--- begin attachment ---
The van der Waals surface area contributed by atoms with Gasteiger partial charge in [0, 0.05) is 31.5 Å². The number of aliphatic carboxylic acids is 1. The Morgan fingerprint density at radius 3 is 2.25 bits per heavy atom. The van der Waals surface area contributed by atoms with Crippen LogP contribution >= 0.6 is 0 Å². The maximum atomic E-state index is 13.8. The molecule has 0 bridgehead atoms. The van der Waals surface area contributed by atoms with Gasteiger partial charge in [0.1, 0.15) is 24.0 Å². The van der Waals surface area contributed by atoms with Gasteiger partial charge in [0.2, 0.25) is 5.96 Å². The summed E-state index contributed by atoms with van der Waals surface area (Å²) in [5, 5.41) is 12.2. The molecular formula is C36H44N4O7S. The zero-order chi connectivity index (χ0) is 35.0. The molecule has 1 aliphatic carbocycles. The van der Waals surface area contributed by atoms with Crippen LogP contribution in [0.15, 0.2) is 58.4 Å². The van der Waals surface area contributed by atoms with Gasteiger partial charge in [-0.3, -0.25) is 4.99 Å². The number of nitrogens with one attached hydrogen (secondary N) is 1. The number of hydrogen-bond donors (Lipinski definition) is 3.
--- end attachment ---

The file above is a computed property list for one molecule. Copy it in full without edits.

The van der Waals surface area contributed by atoms with Gasteiger partial charge in [0, 0.05) is 31.5 Å². The number of aliphatic carboxylic acids is 1. The Morgan fingerprint density at radius 3 is 2.25 bits per heavy atom. The van der Waals surface area contributed by atoms with Crippen LogP contribution >= 0.6 is 0 Å². The maximum atomic E-state index is 13.8. The molecule has 0 bridgehead atoms. The van der Waals surface area contributed by atoms with Gasteiger partial charge in [0.1, 0.15) is 24.0 Å². The van der Waals surface area contributed by atoms with Gasteiger partial charge in [0.2, 0.25) is 5.96 Å². The summed E-state index contributed by atoms with van der Waals surface area (Å²) in [5, 5.41) is 12.2. The molecular formula is C36H44N4O7S. The zero-order chi connectivity index (χ0) is 35.0. The molecule has 1 aliphatic carbocycles. The van der Waals surface area contributed by atoms with Crippen LogP contribution in [0.15, 0.2) is 58.4 Å². The van der Waals surface area contributed by atoms with Gasteiger partial charge in [-0.3, -0.25) is 4.99 Å². The number of nitrogens with one attached hydrogen (secondary N) is 1. The number of hydrogen-bond donors (Lipinski definition) is 3.